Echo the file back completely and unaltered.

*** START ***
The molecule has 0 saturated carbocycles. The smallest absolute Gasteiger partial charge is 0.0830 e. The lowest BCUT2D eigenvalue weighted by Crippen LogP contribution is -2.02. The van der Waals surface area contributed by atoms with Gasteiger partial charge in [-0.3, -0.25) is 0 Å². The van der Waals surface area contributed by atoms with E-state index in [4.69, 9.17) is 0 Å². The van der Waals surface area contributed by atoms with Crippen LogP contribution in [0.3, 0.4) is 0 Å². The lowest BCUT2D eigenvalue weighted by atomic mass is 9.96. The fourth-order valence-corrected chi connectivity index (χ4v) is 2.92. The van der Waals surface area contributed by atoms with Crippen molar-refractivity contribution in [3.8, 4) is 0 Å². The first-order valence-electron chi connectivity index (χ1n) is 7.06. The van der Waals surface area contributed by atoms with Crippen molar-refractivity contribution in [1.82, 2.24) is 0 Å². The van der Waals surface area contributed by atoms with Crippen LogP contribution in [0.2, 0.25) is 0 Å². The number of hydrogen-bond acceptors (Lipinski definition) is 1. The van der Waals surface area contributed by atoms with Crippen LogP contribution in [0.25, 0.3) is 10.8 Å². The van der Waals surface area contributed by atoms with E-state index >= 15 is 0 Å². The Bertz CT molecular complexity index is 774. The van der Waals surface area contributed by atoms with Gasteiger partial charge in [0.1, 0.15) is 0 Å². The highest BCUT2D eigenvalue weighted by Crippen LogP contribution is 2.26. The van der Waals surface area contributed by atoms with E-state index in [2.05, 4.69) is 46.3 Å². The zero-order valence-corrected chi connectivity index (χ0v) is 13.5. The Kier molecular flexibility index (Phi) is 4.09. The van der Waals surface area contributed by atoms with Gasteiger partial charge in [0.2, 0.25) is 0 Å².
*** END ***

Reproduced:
The molecule has 0 saturated carbocycles. The smallest absolute Gasteiger partial charge is 0.0830 e. The lowest BCUT2D eigenvalue weighted by Crippen LogP contribution is -2.02. The van der Waals surface area contributed by atoms with Gasteiger partial charge in [-0.3, -0.25) is 0 Å². The van der Waals surface area contributed by atoms with E-state index in [4.69, 9.17) is 0 Å². The van der Waals surface area contributed by atoms with Crippen LogP contribution in [0.3, 0.4) is 0 Å². The lowest BCUT2D eigenvalue weighted by atomic mass is 9.96. The fourth-order valence-corrected chi connectivity index (χ4v) is 2.92. The van der Waals surface area contributed by atoms with Crippen molar-refractivity contribution in [3.8, 4) is 0 Å². The first-order valence-electron chi connectivity index (χ1n) is 7.06. The van der Waals surface area contributed by atoms with Crippen molar-refractivity contribution in [1.82, 2.24) is 0 Å². The van der Waals surface area contributed by atoms with Crippen LogP contribution in [0.2, 0.25) is 0 Å². The number of hydrogen-bond acceptors (Lipinski definition) is 1. The van der Waals surface area contributed by atoms with Crippen LogP contribution in [0.25, 0.3) is 10.8 Å². The van der Waals surface area contributed by atoms with E-state index >= 15 is 0 Å². The Bertz CT molecular complexity index is 774. The van der Waals surface area contributed by atoms with Gasteiger partial charge in [0.1, 0.15) is 0 Å². The highest BCUT2D eigenvalue weighted by Crippen LogP contribution is 2.26. The van der Waals surface area contributed by atoms with E-state index in [2.05, 4.69) is 46.3 Å². The zero-order valence-corrected chi connectivity index (χ0v) is 13.5. The Kier molecular flexibility index (Phi) is 4.09. The van der Waals surface area contributed by atoms with Gasteiger partial charge in [0.2, 0.25) is 0 Å².